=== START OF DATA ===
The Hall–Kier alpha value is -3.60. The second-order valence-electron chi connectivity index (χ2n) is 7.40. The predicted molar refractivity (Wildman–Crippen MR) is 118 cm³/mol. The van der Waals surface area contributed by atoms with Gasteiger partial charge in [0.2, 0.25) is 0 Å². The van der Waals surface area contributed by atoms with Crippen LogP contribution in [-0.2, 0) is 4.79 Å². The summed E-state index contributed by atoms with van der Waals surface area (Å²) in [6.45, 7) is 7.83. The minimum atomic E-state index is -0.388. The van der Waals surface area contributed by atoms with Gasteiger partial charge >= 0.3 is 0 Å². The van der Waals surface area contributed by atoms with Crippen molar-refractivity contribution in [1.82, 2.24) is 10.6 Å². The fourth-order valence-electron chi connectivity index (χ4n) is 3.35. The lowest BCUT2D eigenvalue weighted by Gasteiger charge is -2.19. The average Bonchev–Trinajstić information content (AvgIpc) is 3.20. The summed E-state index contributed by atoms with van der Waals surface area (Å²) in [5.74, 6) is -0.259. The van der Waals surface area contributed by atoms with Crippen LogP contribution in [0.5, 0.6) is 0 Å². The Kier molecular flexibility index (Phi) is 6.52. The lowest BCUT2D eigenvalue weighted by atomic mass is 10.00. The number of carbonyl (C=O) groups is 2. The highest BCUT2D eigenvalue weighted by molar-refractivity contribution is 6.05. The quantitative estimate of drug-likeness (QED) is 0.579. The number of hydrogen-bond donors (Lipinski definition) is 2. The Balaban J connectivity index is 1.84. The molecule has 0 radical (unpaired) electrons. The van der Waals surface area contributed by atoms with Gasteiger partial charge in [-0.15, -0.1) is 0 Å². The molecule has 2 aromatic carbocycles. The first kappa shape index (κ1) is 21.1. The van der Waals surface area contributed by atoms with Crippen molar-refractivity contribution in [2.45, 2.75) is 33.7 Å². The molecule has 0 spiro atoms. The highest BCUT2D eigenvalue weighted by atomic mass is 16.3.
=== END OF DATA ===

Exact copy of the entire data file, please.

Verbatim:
The Hall–Kier alpha value is -3.60. The second-order valence-electron chi connectivity index (χ2n) is 7.40. The predicted molar refractivity (Wildman–Crippen MR) is 118 cm³/mol. The van der Waals surface area contributed by atoms with Gasteiger partial charge in [0.2, 0.25) is 0 Å². The van der Waals surface area contributed by atoms with Crippen LogP contribution in [-0.2, 0) is 4.79 Å². The summed E-state index contributed by atoms with van der Waals surface area (Å²) in [6.45, 7) is 7.83. The minimum atomic E-state index is -0.388. The van der Waals surface area contributed by atoms with Gasteiger partial charge >= 0.3 is 0 Å². The van der Waals surface area contributed by atoms with Crippen molar-refractivity contribution in [1.82, 2.24) is 10.6 Å². The fourth-order valence-electron chi connectivity index (χ4n) is 3.35. The lowest BCUT2D eigenvalue weighted by Gasteiger charge is -2.19. The average Bonchev–Trinajstić information content (AvgIpc) is 3.20. The summed E-state index contributed by atoms with van der Waals surface area (Å²) in [5.74, 6) is -0.259. The van der Waals surface area contributed by atoms with Crippen LogP contribution in [0.5, 0.6) is 0 Å². The Kier molecular flexibility index (Phi) is 6.52. The lowest BCUT2D eigenvalue weighted by atomic mass is 10.00. The number of carbonyl (C=O) groups is 2. The highest BCUT2D eigenvalue weighted by molar-refractivity contribution is 6.05. The quantitative estimate of drug-likeness (QED) is 0.579. The number of hydrogen-bond donors (Lipinski definition) is 2. The Balaban J connectivity index is 1.84. The molecule has 0 radical (unpaired) electrons. The van der Waals surface area contributed by atoms with Gasteiger partial charge in [-0.15, -0.1) is 0 Å². The molecule has 2 aromatic carbocycles. The first kappa shape index (κ1) is 21.1. The van der Waals surface area contributed by atoms with Crippen molar-refractivity contribution in [2.45, 2.75) is 33.7 Å². The molecule has 0 spiro atoms. The highest BCUT2D eigenvalue weighted by atomic mass is 16.3.